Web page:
1. says

    This was a much needed post for me to read right right now. And although, I feel the post has actually has helped me, I am wondering how does an MFT work with only financial issues with a client? Isn’t it out of scope of practice? I have a client that I am really struggling with right now because when the client talks about financial issues, I always feel the need to focus in on the connection with his relationships (children, dating, etc.) instead of financial matters because MFT’s are required to work within the confines of a relationship issue. I have thought that discussing a budget would be completely out of scope of practice, just as discussing a diet with a client would be. I understand different psychology disciplines (LCSW’s, MFT’s, Ph.D, etc) are able to work with different issues. However, I have really been struggling with this because it has become more clear to me that my client only wants to discuss financial matters. As I mentioned, I am comfortable talking about financials with a client as long as they relate to relationships, but I have recently been feeling like a referral to a money coach is much needed in this particular case and that it is becoming out of my scope of practice. Could you please help me to understand how an MFT could ethically work with financial issues? How might I continue to work with this particular client under my license? And when it is appropriate to refer due to out of scope of practice? I very much appreciate this! Thank you.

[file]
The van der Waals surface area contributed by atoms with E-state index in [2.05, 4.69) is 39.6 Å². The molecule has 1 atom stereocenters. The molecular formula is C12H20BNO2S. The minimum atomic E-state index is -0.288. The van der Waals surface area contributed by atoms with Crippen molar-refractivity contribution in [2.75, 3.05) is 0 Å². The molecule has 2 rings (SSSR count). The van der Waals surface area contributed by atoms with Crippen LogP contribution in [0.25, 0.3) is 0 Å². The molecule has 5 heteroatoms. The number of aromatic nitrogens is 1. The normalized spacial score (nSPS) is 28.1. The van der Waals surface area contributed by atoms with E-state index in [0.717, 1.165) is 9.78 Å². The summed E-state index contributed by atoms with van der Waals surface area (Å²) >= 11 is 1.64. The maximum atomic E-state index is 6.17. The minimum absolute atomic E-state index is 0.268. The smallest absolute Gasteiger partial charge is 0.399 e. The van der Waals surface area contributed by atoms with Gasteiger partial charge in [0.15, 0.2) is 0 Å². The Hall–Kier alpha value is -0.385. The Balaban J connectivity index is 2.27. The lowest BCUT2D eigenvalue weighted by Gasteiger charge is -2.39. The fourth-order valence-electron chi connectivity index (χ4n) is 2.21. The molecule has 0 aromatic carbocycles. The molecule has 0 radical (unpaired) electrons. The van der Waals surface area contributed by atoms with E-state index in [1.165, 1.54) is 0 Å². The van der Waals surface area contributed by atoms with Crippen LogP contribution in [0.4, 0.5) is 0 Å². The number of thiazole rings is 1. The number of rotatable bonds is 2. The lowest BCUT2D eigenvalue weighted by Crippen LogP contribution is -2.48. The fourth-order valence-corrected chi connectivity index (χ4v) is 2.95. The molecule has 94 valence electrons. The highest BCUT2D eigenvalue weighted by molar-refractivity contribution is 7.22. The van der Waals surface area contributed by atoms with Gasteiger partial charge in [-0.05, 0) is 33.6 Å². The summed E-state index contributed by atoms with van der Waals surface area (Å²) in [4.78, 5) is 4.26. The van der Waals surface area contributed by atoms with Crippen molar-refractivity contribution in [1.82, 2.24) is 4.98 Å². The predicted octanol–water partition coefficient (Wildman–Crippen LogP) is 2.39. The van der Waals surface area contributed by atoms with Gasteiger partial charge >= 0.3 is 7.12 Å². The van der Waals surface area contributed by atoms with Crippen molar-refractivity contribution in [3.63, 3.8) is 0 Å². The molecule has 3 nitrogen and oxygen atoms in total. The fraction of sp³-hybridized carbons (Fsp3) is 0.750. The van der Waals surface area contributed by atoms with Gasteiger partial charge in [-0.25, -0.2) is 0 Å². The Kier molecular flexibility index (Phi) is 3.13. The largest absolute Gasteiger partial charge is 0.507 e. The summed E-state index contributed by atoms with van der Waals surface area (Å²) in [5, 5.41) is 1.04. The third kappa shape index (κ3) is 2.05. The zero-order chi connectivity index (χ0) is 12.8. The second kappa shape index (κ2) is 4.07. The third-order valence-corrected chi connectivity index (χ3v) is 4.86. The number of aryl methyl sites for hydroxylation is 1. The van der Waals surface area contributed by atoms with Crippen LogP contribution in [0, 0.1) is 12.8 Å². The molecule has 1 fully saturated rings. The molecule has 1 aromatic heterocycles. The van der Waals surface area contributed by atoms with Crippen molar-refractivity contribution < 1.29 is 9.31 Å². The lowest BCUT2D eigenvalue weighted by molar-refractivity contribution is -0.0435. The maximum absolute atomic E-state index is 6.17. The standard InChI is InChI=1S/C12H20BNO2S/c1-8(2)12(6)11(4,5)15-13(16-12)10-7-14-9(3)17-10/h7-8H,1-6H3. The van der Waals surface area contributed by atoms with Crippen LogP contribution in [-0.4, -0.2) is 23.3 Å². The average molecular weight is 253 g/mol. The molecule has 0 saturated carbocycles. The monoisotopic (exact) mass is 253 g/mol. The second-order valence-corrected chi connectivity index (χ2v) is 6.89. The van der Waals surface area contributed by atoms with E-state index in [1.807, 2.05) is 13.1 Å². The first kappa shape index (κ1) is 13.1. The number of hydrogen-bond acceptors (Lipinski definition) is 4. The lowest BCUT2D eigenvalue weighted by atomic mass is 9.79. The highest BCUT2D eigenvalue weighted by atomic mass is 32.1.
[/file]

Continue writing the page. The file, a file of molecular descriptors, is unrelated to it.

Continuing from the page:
2. says

    Hello Laurel and thanks for your excellent comment. I am not an MFT so can not address how to incorporate money within the boundaries and ethics of your profession. However, I have always believed that therapists who avoid or ignore the financial component of the presenting problem/issue do a serious disservice to clients because money is a part of everyone’s life and by evading it the message to the client is that that is acceptable behavior when it absolutely is not and can only jeopardize progress and change in client work. I would be happy to discuss this further by phone or e-mail both of which can be found on our website. Thanks, Reeta

  3. says

    Hi Reeta,

    If I may interject, do you think you could please clarify how the guidance that you are providing via certification differs from that of a financial advisor (and when you would recommend referring a client to a financial advisor)? By doing so, you may help eliminate any concerns that a social worker or any other mental health professional may have.


  4. says

    Thanks Dorlee for providing me with the opportunity to clarify my response. It seems I neglected to explain that Financial Social Work students and graduates are taught that certification makes them more knowledgeable mental health providers with the ability to recognize how money factors into their clients’ problems and to integrate FSW in their client work; it does not make them financial professionals, planners or advisors. FSW graduates DO NOT give financial advice. Referrals are just as important a part of FSW as in all other types of counseling. Knowing and addressing the financial component of the client’s life and problems facilitates Financial Social Work practitioners in helping clients navigate the often intimidating world of finance and reduce the distance between a referral and a follow-up by providing compassionate, trustworthy resources and referrals in consumer credit counseling, bankruptcy, divorce, investing, etc. Many of our graduates do specialize in Financial Social Work but most integrate it into their traditional practices; most of our non-social work and non-counseling graduates use it in not for profit settings as part of financial literacy and asset building programs.